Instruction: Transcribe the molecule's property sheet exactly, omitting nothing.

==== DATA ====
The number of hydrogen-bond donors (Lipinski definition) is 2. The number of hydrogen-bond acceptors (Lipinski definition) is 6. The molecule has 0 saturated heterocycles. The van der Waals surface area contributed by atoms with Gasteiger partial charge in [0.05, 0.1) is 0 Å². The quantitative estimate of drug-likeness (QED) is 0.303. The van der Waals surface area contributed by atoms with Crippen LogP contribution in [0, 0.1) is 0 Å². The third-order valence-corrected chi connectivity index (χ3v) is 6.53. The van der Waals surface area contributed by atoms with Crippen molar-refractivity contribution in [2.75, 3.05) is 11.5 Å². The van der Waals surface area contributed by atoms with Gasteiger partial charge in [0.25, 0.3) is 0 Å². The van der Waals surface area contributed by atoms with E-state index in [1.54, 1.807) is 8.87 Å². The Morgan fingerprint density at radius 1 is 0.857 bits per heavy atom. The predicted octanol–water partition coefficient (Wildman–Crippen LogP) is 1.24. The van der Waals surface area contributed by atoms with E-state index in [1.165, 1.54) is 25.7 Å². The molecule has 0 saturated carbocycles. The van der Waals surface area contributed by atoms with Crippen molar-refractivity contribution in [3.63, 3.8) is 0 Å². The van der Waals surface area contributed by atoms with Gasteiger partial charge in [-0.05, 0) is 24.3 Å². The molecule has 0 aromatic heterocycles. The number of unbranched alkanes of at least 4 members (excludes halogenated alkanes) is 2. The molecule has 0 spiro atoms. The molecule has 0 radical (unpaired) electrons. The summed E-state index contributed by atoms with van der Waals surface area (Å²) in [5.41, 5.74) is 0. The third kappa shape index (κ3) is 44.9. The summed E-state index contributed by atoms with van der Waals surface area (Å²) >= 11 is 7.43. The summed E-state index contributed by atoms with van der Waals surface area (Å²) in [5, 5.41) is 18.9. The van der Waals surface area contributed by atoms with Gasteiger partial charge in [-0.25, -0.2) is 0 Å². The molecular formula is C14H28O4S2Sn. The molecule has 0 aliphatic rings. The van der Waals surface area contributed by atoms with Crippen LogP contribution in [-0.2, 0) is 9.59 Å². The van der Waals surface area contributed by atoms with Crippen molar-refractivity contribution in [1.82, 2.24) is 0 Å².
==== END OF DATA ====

The number of hydrogen-bond donors (Lipinski definition) is 2. The number of hydrogen-bond acceptors (Lipinski definition) is 6. The molecule has 0 saturated heterocycles. The van der Waals surface area contributed by atoms with Gasteiger partial charge in [0.05, 0.1) is 0 Å². The quantitative estimate of drug-likeness (QED) is 0.303. The van der Waals surface area contributed by atoms with Crippen LogP contribution in [0, 0.1) is 0 Å². The third-order valence-corrected chi connectivity index (χ3v) is 6.53. The van der Waals surface area contributed by atoms with Crippen molar-refractivity contribution in [2.75, 3.05) is 11.5 Å². The van der Waals surface area contributed by atoms with Gasteiger partial charge in [0.25, 0.3) is 0 Å². The van der Waals surface area contributed by atoms with E-state index in [1.54, 1.807) is 8.87 Å². The Morgan fingerprint density at radius 1 is 0.857 bits per heavy atom. The predicted octanol–water partition coefficient (Wildman–Crippen LogP) is 1.24. The van der Waals surface area contributed by atoms with E-state index in [1.165, 1.54) is 25.7 Å². The molecule has 0 saturated carbocycles. The van der Waals surface area contributed by atoms with Crippen molar-refractivity contribution in [3.63, 3.8) is 0 Å². The van der Waals surface area contributed by atoms with Gasteiger partial charge in [-0.05, 0) is 24.3 Å². The molecule has 0 aromatic heterocycles. The number of unbranched alkanes of at least 4 members (excludes halogenated alkanes) is 2. The molecule has 0 spiro atoms. The molecule has 0 radical (unpaired) electrons. The summed E-state index contributed by atoms with van der Waals surface area (Å²) in [5.41, 5.74) is 0. The third kappa shape index (κ3) is 44.9. The summed E-state index contributed by atoms with van der Waals surface area (Å²) >= 11 is 7.43. The summed E-state index contributed by atoms with van der Waals surface area (Å²) in [5, 5.41) is 18.9. The van der Waals surface area contributed by atoms with Gasteiger partial charge in [-0.25, -0.2) is 0 Å². The molecular formula is C14H28O4S2Sn. The molecule has 0 aliphatic rings. The van der Waals surface area contributed by atoms with Crippen LogP contribution in [-0.2, 0) is 9.59 Å². The van der Waals surface area contributed by atoms with Crippen molar-refractivity contribution in [1.82, 2.24) is 0 Å².